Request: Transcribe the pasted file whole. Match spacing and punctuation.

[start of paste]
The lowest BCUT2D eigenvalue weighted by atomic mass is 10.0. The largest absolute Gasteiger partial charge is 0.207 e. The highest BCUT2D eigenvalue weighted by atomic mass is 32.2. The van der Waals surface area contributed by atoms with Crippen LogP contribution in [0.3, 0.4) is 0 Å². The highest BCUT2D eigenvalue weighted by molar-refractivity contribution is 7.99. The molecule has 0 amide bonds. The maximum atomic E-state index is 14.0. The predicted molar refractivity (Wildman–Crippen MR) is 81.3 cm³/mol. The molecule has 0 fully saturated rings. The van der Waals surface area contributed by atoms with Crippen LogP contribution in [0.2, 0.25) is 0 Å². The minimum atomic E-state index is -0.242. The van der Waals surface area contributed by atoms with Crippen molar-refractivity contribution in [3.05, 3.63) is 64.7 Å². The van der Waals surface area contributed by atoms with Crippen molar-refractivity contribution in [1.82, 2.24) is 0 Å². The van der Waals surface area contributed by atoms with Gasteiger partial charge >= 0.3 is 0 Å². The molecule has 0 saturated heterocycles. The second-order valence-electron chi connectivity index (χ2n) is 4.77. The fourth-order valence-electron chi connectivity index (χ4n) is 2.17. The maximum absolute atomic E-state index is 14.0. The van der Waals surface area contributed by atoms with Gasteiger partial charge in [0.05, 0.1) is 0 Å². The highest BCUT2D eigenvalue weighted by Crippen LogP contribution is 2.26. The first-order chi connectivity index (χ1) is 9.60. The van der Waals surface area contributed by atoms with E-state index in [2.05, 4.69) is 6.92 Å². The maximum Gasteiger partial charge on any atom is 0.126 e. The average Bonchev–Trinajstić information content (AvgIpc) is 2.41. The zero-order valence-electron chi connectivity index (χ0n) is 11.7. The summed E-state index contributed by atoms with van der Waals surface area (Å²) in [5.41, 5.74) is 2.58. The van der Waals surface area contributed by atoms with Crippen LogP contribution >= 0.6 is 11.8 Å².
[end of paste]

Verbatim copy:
The lowest BCUT2D eigenvalue weighted by atomic mass is 10.0. The largest absolute Gasteiger partial charge is 0.207 e. The highest BCUT2D eigenvalue weighted by atomic mass is 32.2. The van der Waals surface area contributed by atoms with Crippen LogP contribution in [0.3, 0.4) is 0 Å². The highest BCUT2D eigenvalue weighted by molar-refractivity contribution is 7.99. The molecule has 0 amide bonds. The maximum atomic E-state index is 14.0. The predicted molar refractivity (Wildman–Crippen MR) is 81.3 cm³/mol. The molecule has 0 fully saturated rings. The van der Waals surface area contributed by atoms with Crippen LogP contribution in [0.2, 0.25) is 0 Å². The minimum atomic E-state index is -0.242. The van der Waals surface area contributed by atoms with Crippen molar-refractivity contribution in [3.05, 3.63) is 64.7 Å². The van der Waals surface area contributed by atoms with Crippen molar-refractivity contribution in [1.82, 2.24) is 0 Å². The van der Waals surface area contributed by atoms with Gasteiger partial charge >= 0.3 is 0 Å². The molecule has 0 saturated heterocycles. The second-order valence-electron chi connectivity index (χ2n) is 4.77. The fourth-order valence-electron chi connectivity index (χ4n) is 2.17. The maximum absolute atomic E-state index is 14.0. The van der Waals surface area contributed by atoms with Gasteiger partial charge in [0.05, 0.1) is 0 Å². The highest BCUT2D eigenvalue weighted by Crippen LogP contribution is 2.26. The first-order chi connectivity index (χ1) is 9.60. The van der Waals surface area contributed by atoms with E-state index in [2.05, 4.69) is 6.92 Å². The maximum Gasteiger partial charge on any atom is 0.126 e. The average Bonchev–Trinajstić information content (AvgIpc) is 2.41. The zero-order valence-electron chi connectivity index (χ0n) is 11.7. The summed E-state index contributed by atoms with van der Waals surface area (Å²) in [5.41, 5.74) is 2.58. The van der Waals surface area contributed by atoms with Crippen LogP contribution >= 0.6 is 11.8 Å².